Music and Politics
The relationship between music and politics has been subject to little scholarly exploration, despite its wide applicability to thought and process. Music, one of the most fundamental aspects of every culture, has the ability to represent a nation’s cultural values and political ideologies. Music’s diplomatic potential is illustrated in its ability to reach beyond the common medium of political meetings and forums, in which discussions are scripted and certain outcomes expected. In such politically prescribed forums, as Ian Wellens would say, one is merely preaching to the already converted segment of the intellectual sphere. Music, on the other hand, provides a way for diverse political bodies to engage simultaneously in an activity that provokes multifaceted responses; music effectively creates a new channel through which to communicate and absorb cultural and political ideas.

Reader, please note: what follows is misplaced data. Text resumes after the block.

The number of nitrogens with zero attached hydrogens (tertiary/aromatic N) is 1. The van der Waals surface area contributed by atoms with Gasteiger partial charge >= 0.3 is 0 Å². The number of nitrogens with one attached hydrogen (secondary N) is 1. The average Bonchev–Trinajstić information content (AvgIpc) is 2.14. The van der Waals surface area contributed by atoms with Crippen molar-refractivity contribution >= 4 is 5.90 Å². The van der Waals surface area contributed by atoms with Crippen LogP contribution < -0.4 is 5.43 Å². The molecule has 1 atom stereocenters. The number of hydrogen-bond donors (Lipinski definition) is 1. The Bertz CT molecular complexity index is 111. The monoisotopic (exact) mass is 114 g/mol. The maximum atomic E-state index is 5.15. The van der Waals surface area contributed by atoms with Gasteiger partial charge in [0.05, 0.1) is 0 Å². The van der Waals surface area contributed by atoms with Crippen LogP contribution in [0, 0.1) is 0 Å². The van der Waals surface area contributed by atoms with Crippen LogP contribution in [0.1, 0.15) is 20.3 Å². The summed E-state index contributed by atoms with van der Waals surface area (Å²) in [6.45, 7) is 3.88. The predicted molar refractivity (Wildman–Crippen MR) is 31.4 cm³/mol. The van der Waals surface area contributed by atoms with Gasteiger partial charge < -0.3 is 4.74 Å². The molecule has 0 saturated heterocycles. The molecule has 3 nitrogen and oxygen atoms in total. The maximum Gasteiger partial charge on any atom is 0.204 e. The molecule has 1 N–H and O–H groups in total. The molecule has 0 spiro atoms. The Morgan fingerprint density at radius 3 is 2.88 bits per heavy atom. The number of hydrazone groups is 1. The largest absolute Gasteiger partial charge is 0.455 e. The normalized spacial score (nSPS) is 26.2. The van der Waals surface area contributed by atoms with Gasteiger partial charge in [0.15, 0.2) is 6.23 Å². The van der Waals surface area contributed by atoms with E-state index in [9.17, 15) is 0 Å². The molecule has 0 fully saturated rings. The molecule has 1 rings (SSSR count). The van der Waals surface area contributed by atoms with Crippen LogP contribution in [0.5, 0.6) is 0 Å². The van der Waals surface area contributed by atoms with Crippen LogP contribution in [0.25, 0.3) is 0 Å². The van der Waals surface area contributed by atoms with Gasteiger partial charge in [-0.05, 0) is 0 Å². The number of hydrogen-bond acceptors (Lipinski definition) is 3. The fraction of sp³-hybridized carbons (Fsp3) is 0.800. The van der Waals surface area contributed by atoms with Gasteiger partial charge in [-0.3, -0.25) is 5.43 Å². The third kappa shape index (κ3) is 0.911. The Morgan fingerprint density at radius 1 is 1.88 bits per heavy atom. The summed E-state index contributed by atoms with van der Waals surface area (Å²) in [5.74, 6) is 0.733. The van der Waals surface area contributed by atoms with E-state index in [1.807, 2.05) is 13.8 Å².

Few would argue that national anthems and protest songs represent explicitly political music. Instrumental music can also express political ideas, as in Dmitri Shostakovich’s Leningrad Symphony No. 7, which was written in the context of the city’s siege by the German Wehrmacht and reflects political tensions intra-musically. Performing Richard Wagner’s instrumental music in Israel is political in its societal impact, given Wagner’s well-documented anti-Semitism. Wagner’s music was also used propagandistically in Adolf Hitler’s Nazi campaigns, a highly politicized byproduct of his music. When Daniel Barenboim, leader of the West-Eastern Divan Orchestra, conducted Wagner’s music in a concert in Israel in July 2001, it is not surprising that the reaction was largely negative and the gesture seen as a threatening political move. Music mixes with politics in interesting ways, but such intersections have often been overlooked in scholarly analysis. This study therefore proceeds on largely uncharted territory, in hopes of providing grounding for music’s viability as a cultural diplomatic tool in contemporary international relations.